NAPFA Registered Financial Advisor, CAP, CFP®

Samuel Scott
Sunrise Advisors
(913) 681-0215
13401 Mission Road, Suite 201
Leawood, KS
Expertises
Ongoing Investment Management, Retirement Planning & Distribution Rules, Planning Issues for Business Owners, Retirement Plan Investment Advice, Estate & Generational Planning Issues
Certifications
NAPFA Registered Financial Advisor, CFP®

Data Provided by:

Setting up Simple Financial Management

Provided By: 

Don't Launch Your Start-Up Until You Have the Finances Under Control
By Nora Caley

Sometimes you don’t need a lot of money to start a business. What you need instead is good financial management. If you plan carefully, control spending, and monitor the money that comes into your business and the money that goes out, you can prevent a monetary emergency later.

Besides preventing disaster, there are other reasons for sound financial management. If you know how much money your business is making and where the money is going, that can help you estimate your future profits. By making accurate projections, you will be able to decide whether you should expand your business. Your well-organized and accurate financial records might help you get a loan or other funding.
Financial management also makes it easier for you to pay taxes. If you are a sole proprietor or you are self employed, you don’t get paychecks with taxes withheld. Instead, you have to pay estimated taxes four times a year, and financial management makes it easier to figure out how much to pay.

Another reason to maintain good financial management is the analysis helps you see whether your business is succeeding. Sometimes when a business fails it’s not due to a lack of sales, but the inability of the business owner to control how much money the company spends, and how quickly the company gets paid for the products and services it sells. Proper financial management will help you keep track of these important details.

Getting Started

First, make sure you separate your business funds from your personal funds. That means different credit cards for your business and your household, and separate checking accounts.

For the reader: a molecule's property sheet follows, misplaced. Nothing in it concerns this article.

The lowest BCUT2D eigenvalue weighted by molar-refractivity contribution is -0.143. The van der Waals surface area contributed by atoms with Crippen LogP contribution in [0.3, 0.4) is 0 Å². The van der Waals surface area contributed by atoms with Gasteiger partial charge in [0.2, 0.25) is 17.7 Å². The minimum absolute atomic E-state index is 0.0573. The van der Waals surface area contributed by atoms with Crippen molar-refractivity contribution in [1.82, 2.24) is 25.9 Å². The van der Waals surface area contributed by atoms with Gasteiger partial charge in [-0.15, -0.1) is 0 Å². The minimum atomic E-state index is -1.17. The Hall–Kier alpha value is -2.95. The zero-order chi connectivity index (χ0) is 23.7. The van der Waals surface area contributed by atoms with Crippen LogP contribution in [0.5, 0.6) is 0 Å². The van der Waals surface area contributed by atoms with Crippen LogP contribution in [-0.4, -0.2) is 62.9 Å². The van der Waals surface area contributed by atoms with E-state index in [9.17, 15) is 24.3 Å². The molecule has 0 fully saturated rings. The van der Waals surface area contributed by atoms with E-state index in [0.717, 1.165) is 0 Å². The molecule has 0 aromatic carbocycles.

If you have written a business plan, you might already have a projection of your business’s income and expenses for at least the first year. You can use this part of your plan as a guide for the more detailed financial plan you will write.

If you didn’t write a business plan, or if the financial pages of your plan didn’t include a lot of specifics, then write a cash flow analysis for your business. Start with a spreadsheet. If you have Microsoft Excel, set up a spreadsheet in which the column headings are months, and the rows show money in and money out.

The first row should be Cash On Hand. That’s your starting point, the money you have in the business checking account. The next few rows could have titles such as Cash Sales, Collections from Credit Accounts, and Other Cash Injection. On the bottom of that section, put a row called Total Cash. This section shows cash you actually have, not customers’ payments that you expect will arrive in the mail or be deposited into your account soon.

The next rows show the cash paid out. These rows include purchases of raw materials or ingredients, office supplies, advertising, gas mileage, shipping, and other categories. Don’t forget to include loan payments, credit card fees, and checking account fees. On th...